This metal grille has a lotus pattern that is said to be acoustically transparent. You'll find it in Morel's new Sopran tower ($12,000/pair) and Octave 6 ($6500/pair for the tower, $3500/pair for the monitor).
One definition of high end is a product that caters to a high end clientele. That sent Meridian in search of "a speaker that doesn't look like a speaker." The result is the charmingly cone-shaped M6. In the tradition of a company that pioneered powered speakers before they became fashionable, it juices each woofer with 350 watts and each full-range driver (not tweeter) with another 125. Yet its wide off-axis response demonstrates good social skills. Shipping in late February for $9000/pair. Also at the Meridian booth was the second Sooloos iPad app, which takes a slicker and more graphic (that is, less text-based) approach than the original.
MK's M7 speaker is the first—anyone's, not just MK's—to receive THX Compact Speaker certification. That means it produces sound pressure levels of up to 105dB in rooms up to 1000 feet and at distances of up to eight feet. Price $1000/pair. MK also showed a few prototypes including the MP9 three-channel soundbar, available in white or black gloss for $1000, and an in-wall sub with dual eight-inch drivers in an aluminum-steel enclosure with 400-watt hybrid amp. Look for both in June or July.
The coolest trick at CES was Summit Semiconductor's WiSA (Wireless Speaker & Audio) technology and the way it could literally move the sweet spot from the usual front-and-center position off to the side or to the back of the room. It was uncanny. WiSA spreads uncompressed high-res signals wirelessly among powered speakers. You're looking at the power/receiver board that makes it work. WiSA will surface first in Aperion products. The loudspeaker industry would be crazy not to jump on this, especially since it can be built into speaker systems selling for less than $1000.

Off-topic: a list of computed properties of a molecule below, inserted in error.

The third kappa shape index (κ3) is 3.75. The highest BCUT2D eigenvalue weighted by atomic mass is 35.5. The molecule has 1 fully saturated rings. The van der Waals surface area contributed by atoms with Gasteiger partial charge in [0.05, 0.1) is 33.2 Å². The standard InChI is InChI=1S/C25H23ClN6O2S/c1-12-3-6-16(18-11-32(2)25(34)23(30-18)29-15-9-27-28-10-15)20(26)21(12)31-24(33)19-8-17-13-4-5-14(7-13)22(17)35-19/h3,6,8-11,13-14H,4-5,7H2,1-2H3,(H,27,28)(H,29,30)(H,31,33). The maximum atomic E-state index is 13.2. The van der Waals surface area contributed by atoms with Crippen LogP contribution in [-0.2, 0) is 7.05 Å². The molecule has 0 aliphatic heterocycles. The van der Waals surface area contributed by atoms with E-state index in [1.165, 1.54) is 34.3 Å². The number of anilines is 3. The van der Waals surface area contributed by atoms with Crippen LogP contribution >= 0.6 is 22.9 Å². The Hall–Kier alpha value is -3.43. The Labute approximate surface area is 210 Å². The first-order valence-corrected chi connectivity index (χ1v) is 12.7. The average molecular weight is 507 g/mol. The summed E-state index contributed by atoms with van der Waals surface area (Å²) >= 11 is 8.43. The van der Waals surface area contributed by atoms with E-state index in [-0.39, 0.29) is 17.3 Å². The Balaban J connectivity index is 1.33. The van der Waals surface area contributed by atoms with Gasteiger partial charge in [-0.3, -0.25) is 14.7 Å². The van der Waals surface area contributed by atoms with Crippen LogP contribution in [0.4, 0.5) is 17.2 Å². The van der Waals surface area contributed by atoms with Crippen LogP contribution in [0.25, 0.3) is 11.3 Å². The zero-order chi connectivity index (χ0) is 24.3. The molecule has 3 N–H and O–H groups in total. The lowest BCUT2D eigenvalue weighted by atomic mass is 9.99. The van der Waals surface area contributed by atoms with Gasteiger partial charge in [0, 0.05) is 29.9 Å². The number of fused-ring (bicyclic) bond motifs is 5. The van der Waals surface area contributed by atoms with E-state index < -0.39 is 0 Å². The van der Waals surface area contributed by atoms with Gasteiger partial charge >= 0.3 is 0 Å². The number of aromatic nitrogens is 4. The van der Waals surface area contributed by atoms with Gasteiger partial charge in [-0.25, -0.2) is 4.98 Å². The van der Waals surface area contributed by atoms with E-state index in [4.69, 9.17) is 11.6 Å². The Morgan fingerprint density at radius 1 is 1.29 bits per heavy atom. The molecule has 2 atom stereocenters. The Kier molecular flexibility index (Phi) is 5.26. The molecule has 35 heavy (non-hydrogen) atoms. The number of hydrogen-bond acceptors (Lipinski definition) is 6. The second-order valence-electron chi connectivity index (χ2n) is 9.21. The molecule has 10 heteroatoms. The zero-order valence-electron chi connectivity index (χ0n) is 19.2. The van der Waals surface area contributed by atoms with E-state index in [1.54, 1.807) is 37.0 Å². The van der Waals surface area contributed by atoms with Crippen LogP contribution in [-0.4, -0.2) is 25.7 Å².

Aerial Acoustics has long been known for great-sounding speakers but not, until now, for those with high sensitivity or efficiency ratings. The Model 7 changes that with an efficiency rating of 89dB, something that can run off a decent receiver with, say, 50 watts per channel. Price $9850/pair.
As Dynaudio's first wireless speaker, the Xeo stays right up to date with a significant CES 2012 trend. Getting that capability with the usual sweet Dynaudio sound will cost you $4500/pair for the floorstander or $2300/pair for the stand-mount. However, if you add additional pairs, you can reduce those speaker prices by the $350 cost of the transmitter/receiver kit. The signal is uncompressed, naturally.
The new McIntosh MX121 pre-pro is, at $6000, half the price of its predecessor. And it's got AirPlay!—along with the updated HDMI connectivity and video versatility you'd expect. McIntosh also did a very impressive two-channel demo featuring its XR100 floorstanding speaker, a four-way design featuring a super-tweeter, two mid-tweeters, eight midranges, and four woofers for a mere $10,000/pair. Build quality is over the top: the tweeters have the kind of voice coils you'd expect to see mated with a 10-inch woofer. Surging strings were detailed in an almost three-dimensional sense. If you think McIntosh is just another pretty fascia, you should hear these speakers. Also shown was the Anniversary 275 stereo tube amp, so called because only 275 will be made.
The new Revel Performa 3 speaker line nestles snugly in the middle niche between the higher-end Ultima and more affordable Concerto. Ten models (shown here in prototype form) will include two monitors, three towers, two centers, surround, and two subs. Most will ship this summer except for one tower and one sub, due in fall. Enclosures now have curved sides. The floorstanders have rounded backs while the monitors have straight backs. New driver arrays and waveguides make things even more interesting. By the way, one of the most satisfying demos we've heard at CES so far was the Revel W780 in-wall speaker. For $600/each you get strong bass extension and a midrange that's kind to vocalists.